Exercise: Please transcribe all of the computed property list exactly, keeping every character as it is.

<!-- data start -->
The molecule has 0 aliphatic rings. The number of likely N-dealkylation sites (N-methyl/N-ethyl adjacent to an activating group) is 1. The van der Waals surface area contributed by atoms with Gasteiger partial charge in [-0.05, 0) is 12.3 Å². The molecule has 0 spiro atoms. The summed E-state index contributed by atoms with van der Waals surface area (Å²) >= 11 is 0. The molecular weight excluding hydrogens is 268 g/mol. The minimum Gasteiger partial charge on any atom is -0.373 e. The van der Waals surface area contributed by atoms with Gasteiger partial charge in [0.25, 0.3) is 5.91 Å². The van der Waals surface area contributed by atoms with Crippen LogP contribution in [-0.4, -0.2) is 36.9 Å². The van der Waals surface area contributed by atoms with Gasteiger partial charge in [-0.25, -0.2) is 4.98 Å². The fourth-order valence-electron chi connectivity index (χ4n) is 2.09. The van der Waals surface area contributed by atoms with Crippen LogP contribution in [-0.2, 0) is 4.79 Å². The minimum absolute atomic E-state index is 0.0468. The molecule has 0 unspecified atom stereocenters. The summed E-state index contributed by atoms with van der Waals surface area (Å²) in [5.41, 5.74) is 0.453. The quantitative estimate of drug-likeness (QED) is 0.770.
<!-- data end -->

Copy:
The molecule has 0 aliphatic rings. The number of likely N-dealkylation sites (N-methyl/N-ethyl adjacent to an activating group) is 1. The van der Waals surface area contributed by atoms with Gasteiger partial charge in [-0.05, 0) is 12.3 Å². The molecule has 0 spiro atoms. The summed E-state index contributed by atoms with van der Waals surface area (Å²) >= 11 is 0. The molecular weight excluding hydrogens is 268 g/mol. The minimum Gasteiger partial charge on any atom is -0.373 e. The van der Waals surface area contributed by atoms with Gasteiger partial charge in [0.25, 0.3) is 5.91 Å². The van der Waals surface area contributed by atoms with Crippen LogP contribution in [-0.4, -0.2) is 36.9 Å². The van der Waals surface area contributed by atoms with Gasteiger partial charge in [-0.25, -0.2) is 4.98 Å². The fourth-order valence-electron chi connectivity index (χ4n) is 2.09. The van der Waals surface area contributed by atoms with Crippen LogP contribution in [-0.2, 0) is 4.79 Å². The minimum absolute atomic E-state index is 0.0468. The molecule has 0 unspecified atom stereocenters. The summed E-state index contributed by atoms with van der Waals surface area (Å²) in [5.41, 5.74) is 0.453. The quantitative estimate of drug-likeness (QED) is 0.770.